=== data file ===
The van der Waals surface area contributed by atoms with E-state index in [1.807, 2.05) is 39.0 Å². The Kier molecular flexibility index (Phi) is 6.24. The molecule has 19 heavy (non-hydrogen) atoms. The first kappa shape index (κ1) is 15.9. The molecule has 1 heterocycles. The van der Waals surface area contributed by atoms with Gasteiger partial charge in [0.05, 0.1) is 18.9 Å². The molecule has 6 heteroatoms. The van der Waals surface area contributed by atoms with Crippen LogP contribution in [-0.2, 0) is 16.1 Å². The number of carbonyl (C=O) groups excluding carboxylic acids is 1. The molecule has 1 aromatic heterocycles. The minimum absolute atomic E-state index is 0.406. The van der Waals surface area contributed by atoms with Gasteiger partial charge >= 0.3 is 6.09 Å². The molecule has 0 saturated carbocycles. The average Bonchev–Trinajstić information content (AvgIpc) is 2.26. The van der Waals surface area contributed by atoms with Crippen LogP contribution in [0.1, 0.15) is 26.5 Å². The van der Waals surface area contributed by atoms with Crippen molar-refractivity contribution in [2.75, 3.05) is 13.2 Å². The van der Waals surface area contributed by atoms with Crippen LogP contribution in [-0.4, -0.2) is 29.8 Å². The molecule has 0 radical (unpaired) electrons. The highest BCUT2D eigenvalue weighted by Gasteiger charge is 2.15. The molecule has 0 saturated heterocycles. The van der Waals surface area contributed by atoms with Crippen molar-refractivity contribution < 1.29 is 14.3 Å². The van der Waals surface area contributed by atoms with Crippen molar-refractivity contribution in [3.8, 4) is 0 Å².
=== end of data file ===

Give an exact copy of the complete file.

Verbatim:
The van der Waals surface area contributed by atoms with E-state index in [1.807, 2.05) is 39.0 Å². The Kier molecular flexibility index (Phi) is 6.24. The molecule has 19 heavy (non-hydrogen) atoms. The first kappa shape index (κ1) is 15.9. The molecule has 1 heterocycles. The van der Waals surface area contributed by atoms with Gasteiger partial charge in [0.05, 0.1) is 18.9 Å². The molecule has 6 heteroatoms. The van der Waals surface area contributed by atoms with Crippen LogP contribution in [-0.2, 0) is 16.1 Å². The number of carbonyl (C=O) groups excluding carboxylic acids is 1. The molecule has 1 aromatic heterocycles. The minimum absolute atomic E-state index is 0.406. The van der Waals surface area contributed by atoms with Gasteiger partial charge >= 0.3 is 6.09 Å². The molecule has 0 saturated carbocycles. The average Bonchev–Trinajstić information content (AvgIpc) is 2.26. The van der Waals surface area contributed by atoms with Crippen LogP contribution in [0.1, 0.15) is 26.5 Å². The van der Waals surface area contributed by atoms with Crippen molar-refractivity contribution in [2.75, 3.05) is 13.2 Å². The van der Waals surface area contributed by atoms with Crippen LogP contribution in [-0.4, -0.2) is 29.8 Å². The molecule has 0 radical (unpaired) electrons. The highest BCUT2D eigenvalue weighted by Gasteiger charge is 2.15. The molecule has 0 saturated heterocycles. The van der Waals surface area contributed by atoms with Crippen molar-refractivity contribution < 1.29 is 14.3 Å². The van der Waals surface area contributed by atoms with Crippen molar-refractivity contribution in [3.8, 4) is 0 Å².